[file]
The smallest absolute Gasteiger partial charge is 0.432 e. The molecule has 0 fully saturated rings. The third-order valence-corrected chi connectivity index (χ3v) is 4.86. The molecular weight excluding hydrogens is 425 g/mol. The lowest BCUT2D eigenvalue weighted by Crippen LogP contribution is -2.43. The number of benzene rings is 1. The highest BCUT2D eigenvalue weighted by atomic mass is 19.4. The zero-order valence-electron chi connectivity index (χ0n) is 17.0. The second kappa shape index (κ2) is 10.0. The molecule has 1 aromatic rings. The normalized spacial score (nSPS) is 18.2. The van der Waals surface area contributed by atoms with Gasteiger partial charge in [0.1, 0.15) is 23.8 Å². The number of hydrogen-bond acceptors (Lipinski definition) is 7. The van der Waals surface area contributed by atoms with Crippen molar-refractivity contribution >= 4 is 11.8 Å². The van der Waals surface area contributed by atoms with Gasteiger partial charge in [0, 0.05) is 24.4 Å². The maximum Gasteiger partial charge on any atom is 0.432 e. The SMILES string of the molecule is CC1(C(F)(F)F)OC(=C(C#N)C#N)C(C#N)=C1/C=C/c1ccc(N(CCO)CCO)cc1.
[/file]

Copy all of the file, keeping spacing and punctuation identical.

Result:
The smallest absolute Gasteiger partial charge is 0.432 e. The molecule has 0 fully saturated rings. The third-order valence-corrected chi connectivity index (χ3v) is 4.86. The molecular weight excluding hydrogens is 425 g/mol. The lowest BCUT2D eigenvalue weighted by Crippen LogP contribution is -2.43. The number of benzene rings is 1. The highest BCUT2D eigenvalue weighted by atomic mass is 19.4. The zero-order valence-electron chi connectivity index (χ0n) is 17.0. The second kappa shape index (κ2) is 10.0. The molecule has 1 aromatic rings. The normalized spacial score (nSPS) is 18.2. The van der Waals surface area contributed by atoms with Gasteiger partial charge in [0.1, 0.15) is 23.8 Å². The number of hydrogen-bond acceptors (Lipinski definition) is 7. The van der Waals surface area contributed by atoms with Crippen molar-refractivity contribution >= 4 is 11.8 Å². The van der Waals surface area contributed by atoms with Gasteiger partial charge in [0, 0.05) is 24.4 Å². The maximum Gasteiger partial charge on any atom is 0.432 e. The SMILES string of the molecule is CC1(C(F)(F)F)OC(=C(C#N)C#N)C(C#N)=C1/C=C/c1ccc(N(CCO)CCO)cc1.